Activists: DBCC illegally banned student

November 22, 2007

Daytona Beach Community College has unconstitutionally banned a student from campus in an effort to silence him, a nationally recognized civil rights organization contends.
 
The Foundation for Individual Rights in Education – or FIRE – is demanding that DBCC allow Thomas Rebman to return to campus and finish his associate’s degree. FIRE became involved after Rebman contacted the organization.
 
“FIRE is gravely concerned about the threats to free expression, due process and the right to petition for the redress of grievances,” says a letter sent this week by the group to DBCC President Kent Sharples.
 
Rebman is a 46-year-old Navy veteran whose return to school became notable in 2006 because of his efforts to take on the campus bookstore’s policies. He started a competing online book exchange, filed police reports against bookstore employees and ultimately sued both the bookstore’s operator, Follett Corp., and the college, alleging they were overcharging students in violation of a contract.
 
Last April, Rebman got into a verbal altercation with a college staff member, Heather Lippert, at her office on the New Smyrna Beach campus. Lippert told college officials she was “threatened and extremely distraught” by the confrontation, which she described as Rebman standing over her and using an “aggressive tone” to complain about Lippert’s being unavailable to tutor him the previous weekend.
 
A witness, Claudia Haughwout, wrote to school officials that Rebman was “storming” toward Lippert’s office, where he slapped the door. After he left, Haughwout said she found Lippert “crying and very disturbed.”
 
Rebman has said he was confronting Lippert, whom he described as a friend, about a personal matter. He said he never touched or threatened her.
 
The next month, DBCC charged Rebman with violating the Student Code of Conduct by threatening to harm an employee and “engaging in disorderly, disruptive and belligerent conduct.”
 
Rebman never attended the hearing on his case. FIRE contends his being tried “in absentia” violated his rights.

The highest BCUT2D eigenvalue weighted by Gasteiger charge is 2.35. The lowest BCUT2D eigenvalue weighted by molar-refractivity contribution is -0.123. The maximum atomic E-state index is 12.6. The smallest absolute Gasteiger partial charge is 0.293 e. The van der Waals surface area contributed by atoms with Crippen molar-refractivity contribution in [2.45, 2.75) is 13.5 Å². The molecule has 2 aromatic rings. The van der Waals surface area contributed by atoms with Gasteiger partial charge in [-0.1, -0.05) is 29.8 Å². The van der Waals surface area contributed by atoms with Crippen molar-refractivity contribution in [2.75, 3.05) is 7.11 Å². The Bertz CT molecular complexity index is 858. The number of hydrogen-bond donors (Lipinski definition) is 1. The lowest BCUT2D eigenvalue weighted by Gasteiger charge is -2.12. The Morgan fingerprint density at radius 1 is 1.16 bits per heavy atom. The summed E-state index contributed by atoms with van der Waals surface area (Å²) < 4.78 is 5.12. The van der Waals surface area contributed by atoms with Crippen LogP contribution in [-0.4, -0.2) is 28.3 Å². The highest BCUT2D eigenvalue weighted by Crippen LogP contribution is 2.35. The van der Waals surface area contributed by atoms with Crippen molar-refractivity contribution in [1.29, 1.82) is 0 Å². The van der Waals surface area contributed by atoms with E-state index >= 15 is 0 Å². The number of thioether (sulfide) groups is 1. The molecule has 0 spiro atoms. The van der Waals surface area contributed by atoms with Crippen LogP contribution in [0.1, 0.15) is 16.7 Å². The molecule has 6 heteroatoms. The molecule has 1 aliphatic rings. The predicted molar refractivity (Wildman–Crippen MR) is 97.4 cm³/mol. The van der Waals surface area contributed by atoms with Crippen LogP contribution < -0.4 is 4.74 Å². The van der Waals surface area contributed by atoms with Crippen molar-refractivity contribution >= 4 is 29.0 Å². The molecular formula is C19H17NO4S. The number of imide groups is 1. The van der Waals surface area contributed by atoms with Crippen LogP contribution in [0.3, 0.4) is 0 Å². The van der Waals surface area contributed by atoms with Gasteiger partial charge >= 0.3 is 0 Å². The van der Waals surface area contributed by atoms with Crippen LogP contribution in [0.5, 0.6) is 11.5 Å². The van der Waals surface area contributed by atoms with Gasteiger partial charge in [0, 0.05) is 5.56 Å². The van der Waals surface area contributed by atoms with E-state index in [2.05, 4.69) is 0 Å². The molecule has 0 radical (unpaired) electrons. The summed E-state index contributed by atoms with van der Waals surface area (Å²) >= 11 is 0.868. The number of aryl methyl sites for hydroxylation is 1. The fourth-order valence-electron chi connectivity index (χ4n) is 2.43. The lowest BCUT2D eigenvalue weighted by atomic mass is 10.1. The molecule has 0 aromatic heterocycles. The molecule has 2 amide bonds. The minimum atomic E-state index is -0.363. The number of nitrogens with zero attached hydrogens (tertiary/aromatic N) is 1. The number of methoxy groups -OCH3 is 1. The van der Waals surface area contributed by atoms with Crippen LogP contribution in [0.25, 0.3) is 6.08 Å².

Nonetheless, Michael Elam, DBCC’s vice president for student affairs, later had an e-mail exchange with Rebman, which appeared to clear him of any code violations.
 
Rebman attended classes during the summer.
 
Then, in August, only a day after Rebman had requested to speak to the DBCC Board of Trustees, school officials told the Volusia County sheriff that they considered Rebman a threat to other students.
 
On Aug. 10, campus security director William Tillard gave Rebman a verbal trespass warning, meaning he could not come on campus. The move effectively kept him from speaking at the board meeting and attending classes during the fall semester.
 
The next week, the college’s judicial officer conducted a hearing where a new charge was levied against Rebman – that he violated an agreement with the school over the earlier hearing by enrolling for classes in the fall. Rebman, who was not at that hearing, contended he had intended to finish his schooling over the summer, but that he never agreed he would not enroll in the fall.
 
That panel took no action, allowing for settlement negotiations.
 
In the FIRE letter faxed to Sharples late Tuesday, Adam Kissel, director of the individual rights defense program, asked that the college not infringe on the rights of students who complain about college affairs.
 
“Please spare DBCC the embarrassment of fighting against the Constitution, by which it is legally and morally bound,” Kissel wrote.
 
The college has not formally responded to FIRE, and Rand Spiwak, executive vice president, said Wednesday the college had met with Rebman earlier this week in an attempt to settle the dispute.
 
The meeting was unproductive, according to both sides.
 
“It’s impossible to please the gentleman,” Spiwak said of Rebman. He later added: “It’s over. He’s trespassed. End of story.”
 
Sharples said Wednesday he hadn’t read the FIRE letter, but defended the college’s handling of the Rebman case, saying he puts the safety and security of students, faculty and staff above all else.
 
“He poses a risk to the people of Daytona Beach College,” Sharples said.
 
Rebman was offered the option of finishing his degree by taking online classes, but rejected the offer, Sharples said. “His goal is to demonstrate and perpetuate his own martyrdom,” Sharples said.
 
Rebman, who wants to be a teacher, said he will not settle for anything less than to be allowed back on campus with a clear record and finish the two classes he needs to graduate.
 
Because of his inability to attend classes this semester, he said, he has lost thousands of dollars in Veterans Administration benefits and student loans.
 
“The financial burden has been devastating, but me and my family are not giving up,” he said. “This is about my good name.”
 

Rebman received an e-mail this week from DBCC’s general counsel, Brian Babb, which states: “Please be advised the college will schedule another administrative hearing in this matter . . . The original hearing was concluded without a final decision and deferred until the end of the settlement negotiations.”

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